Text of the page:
Writing 2014-06-15

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Two days and one night remain in Larrikan’s allotted time to cast his Major Work. He slept a little after the rade, and eats a large mail. He goes out to the tree he is expanding, pockets and pouches full of tools, components for the spell, and snacks.

As the dawn breaks, he begins working, singing quietly to the tree, the Earth, the Sun, the Sky and to all of them together.

He has spent days building a set of strong power, and lashing them to one another or to the tree. Some of them have been working on the ground or the tree while others have just been gathered, and wait, pulled back tightly, for Larrikan to gather them back up and release them.

This last day that is what he does.

It takes a full day of preparing. He draws diagrams around the tree, and enchants parts of each of them. He gathers the power he has borrowed from all five corners of the world.

As the sun sets, he take all of these powers into himself, using some to guide the others, while they, in turn, move the first. It is not a set of Dominoes falling in the pattern he has laid, but balancing a heavily loaded bicycle along a complex path.

Coldwillow or Djarlee or both tends to hang around this last day. They are not there to help – not allowed for a first Major Work – but to watch, and perhaps clean up the wreckage should Larrikan’s control fail. They are both surprised and delighted when Larrikan keeps casting as the sun sets.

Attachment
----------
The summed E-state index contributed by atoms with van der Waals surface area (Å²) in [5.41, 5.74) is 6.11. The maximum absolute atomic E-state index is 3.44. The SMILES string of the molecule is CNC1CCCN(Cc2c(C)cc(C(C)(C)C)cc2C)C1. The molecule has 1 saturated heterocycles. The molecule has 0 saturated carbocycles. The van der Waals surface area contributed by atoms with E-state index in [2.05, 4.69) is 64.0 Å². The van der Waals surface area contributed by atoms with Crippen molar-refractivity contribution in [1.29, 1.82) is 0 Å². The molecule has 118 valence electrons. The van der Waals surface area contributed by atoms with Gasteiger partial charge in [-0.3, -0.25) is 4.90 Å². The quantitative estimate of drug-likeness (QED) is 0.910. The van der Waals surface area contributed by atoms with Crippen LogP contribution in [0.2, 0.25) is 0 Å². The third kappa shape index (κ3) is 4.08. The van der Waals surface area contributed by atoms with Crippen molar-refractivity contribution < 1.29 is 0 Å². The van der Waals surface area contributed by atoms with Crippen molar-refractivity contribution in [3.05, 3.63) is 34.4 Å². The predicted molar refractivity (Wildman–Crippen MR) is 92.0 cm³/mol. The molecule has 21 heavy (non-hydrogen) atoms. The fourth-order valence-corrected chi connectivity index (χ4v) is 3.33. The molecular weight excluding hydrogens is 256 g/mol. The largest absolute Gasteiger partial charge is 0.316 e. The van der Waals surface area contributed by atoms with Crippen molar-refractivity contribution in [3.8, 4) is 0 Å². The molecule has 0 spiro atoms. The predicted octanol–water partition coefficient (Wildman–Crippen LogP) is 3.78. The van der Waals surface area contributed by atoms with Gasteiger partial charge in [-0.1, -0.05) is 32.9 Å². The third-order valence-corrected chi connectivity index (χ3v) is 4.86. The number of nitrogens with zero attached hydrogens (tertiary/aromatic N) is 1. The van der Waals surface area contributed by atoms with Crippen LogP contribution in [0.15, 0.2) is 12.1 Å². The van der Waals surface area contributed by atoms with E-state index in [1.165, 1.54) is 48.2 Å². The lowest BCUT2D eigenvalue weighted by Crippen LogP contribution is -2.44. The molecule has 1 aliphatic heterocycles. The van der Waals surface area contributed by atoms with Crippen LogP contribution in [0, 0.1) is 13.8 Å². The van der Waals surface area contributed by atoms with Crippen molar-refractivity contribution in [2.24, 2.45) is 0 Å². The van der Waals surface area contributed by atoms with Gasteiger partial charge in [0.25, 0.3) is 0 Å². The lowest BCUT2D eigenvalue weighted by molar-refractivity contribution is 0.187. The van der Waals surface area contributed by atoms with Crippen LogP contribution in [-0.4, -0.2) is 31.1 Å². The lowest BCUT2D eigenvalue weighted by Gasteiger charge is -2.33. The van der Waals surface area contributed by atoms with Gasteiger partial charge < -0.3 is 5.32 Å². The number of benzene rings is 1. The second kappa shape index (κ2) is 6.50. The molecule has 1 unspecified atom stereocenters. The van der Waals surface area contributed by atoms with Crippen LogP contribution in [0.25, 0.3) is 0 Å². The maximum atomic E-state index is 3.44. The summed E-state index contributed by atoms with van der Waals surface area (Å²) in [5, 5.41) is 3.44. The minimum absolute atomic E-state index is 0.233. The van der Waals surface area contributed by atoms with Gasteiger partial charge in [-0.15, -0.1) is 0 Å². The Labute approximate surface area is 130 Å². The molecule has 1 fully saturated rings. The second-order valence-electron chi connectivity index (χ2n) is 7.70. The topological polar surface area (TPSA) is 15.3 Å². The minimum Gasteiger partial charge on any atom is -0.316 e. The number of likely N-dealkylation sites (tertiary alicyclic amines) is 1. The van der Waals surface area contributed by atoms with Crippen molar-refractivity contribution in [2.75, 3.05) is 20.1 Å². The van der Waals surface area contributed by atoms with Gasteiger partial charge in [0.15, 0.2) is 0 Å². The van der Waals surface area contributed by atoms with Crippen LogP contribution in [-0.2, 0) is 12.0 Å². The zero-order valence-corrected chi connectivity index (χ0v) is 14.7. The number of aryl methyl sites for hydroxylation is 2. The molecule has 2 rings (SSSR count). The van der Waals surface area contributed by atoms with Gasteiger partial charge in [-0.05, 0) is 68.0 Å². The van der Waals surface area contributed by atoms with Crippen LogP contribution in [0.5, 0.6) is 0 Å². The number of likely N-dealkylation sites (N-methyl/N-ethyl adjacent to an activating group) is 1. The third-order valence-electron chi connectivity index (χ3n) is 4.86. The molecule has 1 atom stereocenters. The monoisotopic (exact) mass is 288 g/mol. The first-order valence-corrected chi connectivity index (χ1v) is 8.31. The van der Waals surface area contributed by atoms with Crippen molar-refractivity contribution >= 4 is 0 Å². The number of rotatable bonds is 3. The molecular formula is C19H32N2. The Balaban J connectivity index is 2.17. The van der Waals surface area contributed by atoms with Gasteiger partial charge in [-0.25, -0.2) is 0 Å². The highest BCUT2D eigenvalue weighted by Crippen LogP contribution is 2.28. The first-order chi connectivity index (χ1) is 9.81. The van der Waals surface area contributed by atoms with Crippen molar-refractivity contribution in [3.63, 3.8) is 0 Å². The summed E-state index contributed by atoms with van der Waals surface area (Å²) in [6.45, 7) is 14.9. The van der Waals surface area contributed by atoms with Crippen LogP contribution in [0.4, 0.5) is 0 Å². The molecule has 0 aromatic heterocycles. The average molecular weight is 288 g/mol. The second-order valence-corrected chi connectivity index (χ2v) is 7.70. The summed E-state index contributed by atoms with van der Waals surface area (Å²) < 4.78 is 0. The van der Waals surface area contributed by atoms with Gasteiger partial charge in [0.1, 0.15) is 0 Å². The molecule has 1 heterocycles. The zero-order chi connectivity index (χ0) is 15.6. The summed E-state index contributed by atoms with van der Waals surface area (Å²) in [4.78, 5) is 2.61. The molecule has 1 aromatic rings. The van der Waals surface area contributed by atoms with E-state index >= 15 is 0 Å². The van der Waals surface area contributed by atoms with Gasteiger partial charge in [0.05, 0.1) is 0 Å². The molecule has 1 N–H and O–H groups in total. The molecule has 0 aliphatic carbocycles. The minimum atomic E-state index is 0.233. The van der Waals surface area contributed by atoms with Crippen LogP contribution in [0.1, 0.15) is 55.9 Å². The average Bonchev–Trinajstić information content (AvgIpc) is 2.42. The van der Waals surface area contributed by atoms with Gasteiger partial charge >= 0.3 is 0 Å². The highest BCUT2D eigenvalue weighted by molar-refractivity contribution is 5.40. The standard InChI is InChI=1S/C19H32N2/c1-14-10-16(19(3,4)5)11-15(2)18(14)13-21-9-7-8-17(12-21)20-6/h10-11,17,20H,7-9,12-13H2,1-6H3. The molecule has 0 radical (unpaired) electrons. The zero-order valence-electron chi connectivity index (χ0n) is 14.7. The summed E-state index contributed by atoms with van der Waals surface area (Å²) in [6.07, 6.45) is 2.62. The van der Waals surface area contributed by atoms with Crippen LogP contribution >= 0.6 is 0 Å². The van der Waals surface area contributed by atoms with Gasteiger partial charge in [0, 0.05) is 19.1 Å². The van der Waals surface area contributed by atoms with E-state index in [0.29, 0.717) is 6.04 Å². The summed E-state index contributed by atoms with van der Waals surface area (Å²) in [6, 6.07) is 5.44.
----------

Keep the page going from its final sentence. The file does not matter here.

He does not pause to light fires or lanterns. The moon is close to full, and his night vision lets him keep going. His two supervisors have more trouble. Djarlee sends Coldwillow home, telling her to be back before dawn.

During the night, Larrikan moves five times around the tree. An observer would see little, but Djarlee can feel the great forces shifting slowly.

Coldwillow has returned, an hour before dawn. The night sky fades to twilight, and begins to pinken for dawn. Coldwillow has a pack, but sets it aside. She moves to Djarlee, who nods at her, then gestures for quiet.

Larrikan ignores them, if he knows they are there at all. He moves to a spot in front of the tree, marked out on the ground with complex sigils. He bows to the tree, then turns away, facing the rising sun.

Larrikan pulls a long, thin silver knife from his belt and presents it to the sun, holding it out resting on his flattened hands. He breathes in deeply, taking in the cool dawn air, and waiting patiently for the light to creep across the horizon and to fill the blade on his hands.

Once morning sunlight makes the blade sparkle in his hands he takes it in a two handed grip, turns to face the tree, and reaches up over his head, the blade pointing out at the tree.

He steps smoothly forwards – over his inscriptions, not on them – and wordlessly plunges the blade deep into the tree.

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